What do these MarTech terms mean?

As technology lawyers we deal with all sorts of technology verticals — each with their own language and a plethora of acronyms.

Marketing tech is certainly one of those – with the widest array of poorly understood terms.  Why? We think it’ because marketers cannot help themselves trying to distinguish their product or service from everyone else’s.  Everyone wants to their platform or service to be the next big thing. 

This blogpost aims to help you understand some of these terms to allow you to navigate themselves around the MarTech world.   These are not ‘legal’ terms per se, but important terms which help understand the overall MarTech ecosystem.  

Audience Profile

Attributes of the target audience that is known to the company such as age, location, interests, etc.  

Artificial intelligence (AI) marketing

A form of marketing which applies AI concepts models such as machine learning, deep learning, and natural language processing to perform marketing tasks and achieve marketing goals. 


AI-powered software with which customers can engage in conversation simulating a human conversation between the company and the customer. 

Close-looped marketing

Marketing which relies on the reporting back of information and data gathered from tracking the customers journey in engaging with the company to understand the impact of the marketing approach on the company’s success. 

Cross-channel marketing

Providing the target audience/customer with a consistent experience by creating interactions between the audience and the brand through various channels. 

CRM (Customer Relationship Management)

CRM means customer relationship management.

Technology used for managing and analyzing a company’s interactions with its past, present and potential customers in order to sustain and improve business relationships with customers.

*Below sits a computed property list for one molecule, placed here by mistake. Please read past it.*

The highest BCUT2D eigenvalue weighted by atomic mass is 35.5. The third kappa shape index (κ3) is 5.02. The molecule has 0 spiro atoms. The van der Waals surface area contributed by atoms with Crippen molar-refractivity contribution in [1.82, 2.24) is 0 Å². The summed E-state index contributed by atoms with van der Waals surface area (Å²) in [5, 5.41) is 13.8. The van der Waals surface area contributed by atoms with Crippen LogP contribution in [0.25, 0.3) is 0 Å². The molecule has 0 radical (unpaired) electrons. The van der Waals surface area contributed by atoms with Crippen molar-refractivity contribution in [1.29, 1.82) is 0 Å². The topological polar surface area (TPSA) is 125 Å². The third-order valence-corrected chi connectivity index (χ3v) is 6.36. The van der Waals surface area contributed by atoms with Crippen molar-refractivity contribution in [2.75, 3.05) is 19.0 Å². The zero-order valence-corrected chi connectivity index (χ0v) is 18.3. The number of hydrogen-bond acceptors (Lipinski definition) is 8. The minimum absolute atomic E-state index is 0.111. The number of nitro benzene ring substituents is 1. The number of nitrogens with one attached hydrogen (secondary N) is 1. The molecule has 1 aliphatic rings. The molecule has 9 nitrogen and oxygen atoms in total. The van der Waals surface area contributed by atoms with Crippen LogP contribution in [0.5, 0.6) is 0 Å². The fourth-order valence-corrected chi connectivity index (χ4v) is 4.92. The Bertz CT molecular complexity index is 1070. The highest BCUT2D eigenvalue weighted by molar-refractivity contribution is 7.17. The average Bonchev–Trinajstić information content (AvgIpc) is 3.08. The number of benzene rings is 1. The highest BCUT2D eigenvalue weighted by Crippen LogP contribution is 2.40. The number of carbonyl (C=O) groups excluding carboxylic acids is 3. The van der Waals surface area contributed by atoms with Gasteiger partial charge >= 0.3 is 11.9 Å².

Data-driven marketing

The process of optimising marketing communication by using data gathered from customers as it allows the company to understand the present and future needs and desires.

MarTech Stack

Stack is the collection of marketing technologies used by a company to manage, optimise, and improve marketing activities. 

eMarketing Code of Practice

Provide rules/ guidelines for sending commercial electronic messages.

Privacy regulation 

Sets out rules around what can and can’t be done in relation to personal information that set out what must be done by entities at each stage of the ‘information lifecycle’, including collection, use, disclosure, storage, destruction or de-identification. This will vary depending on jurisdiction (generally, this is where your data subjects are located).

Personal Information

Personal Information includes information or an opinion about an identified individual, or an individual who is reasonably identifiable, whether the information or opinion is true or not and whether the information or opinion is recorded in a material form or not. 

First party data

Data that a company collects about customers, using its own cookies, scripts, online forms, product purchases, logged-in sessions, or any other method, such as:

  • Subscriptions and registrations – Digital subscription records, Newsletter subscribers, Print subscribers, Registered customers (non-paying), audience demographics
  • Performance/ Marketing – Advertising performance/ behavioural data, Digital content analytics (e.g.  how customers are engaging onsite), Marketing campaigns
  • Other – Transactional data, Print circulation records, Financial reports, Social analytics.

Advertisers may also use their own first party data in order to target ads on a company’s sites, or the company may use their own first party data to target on third party sites.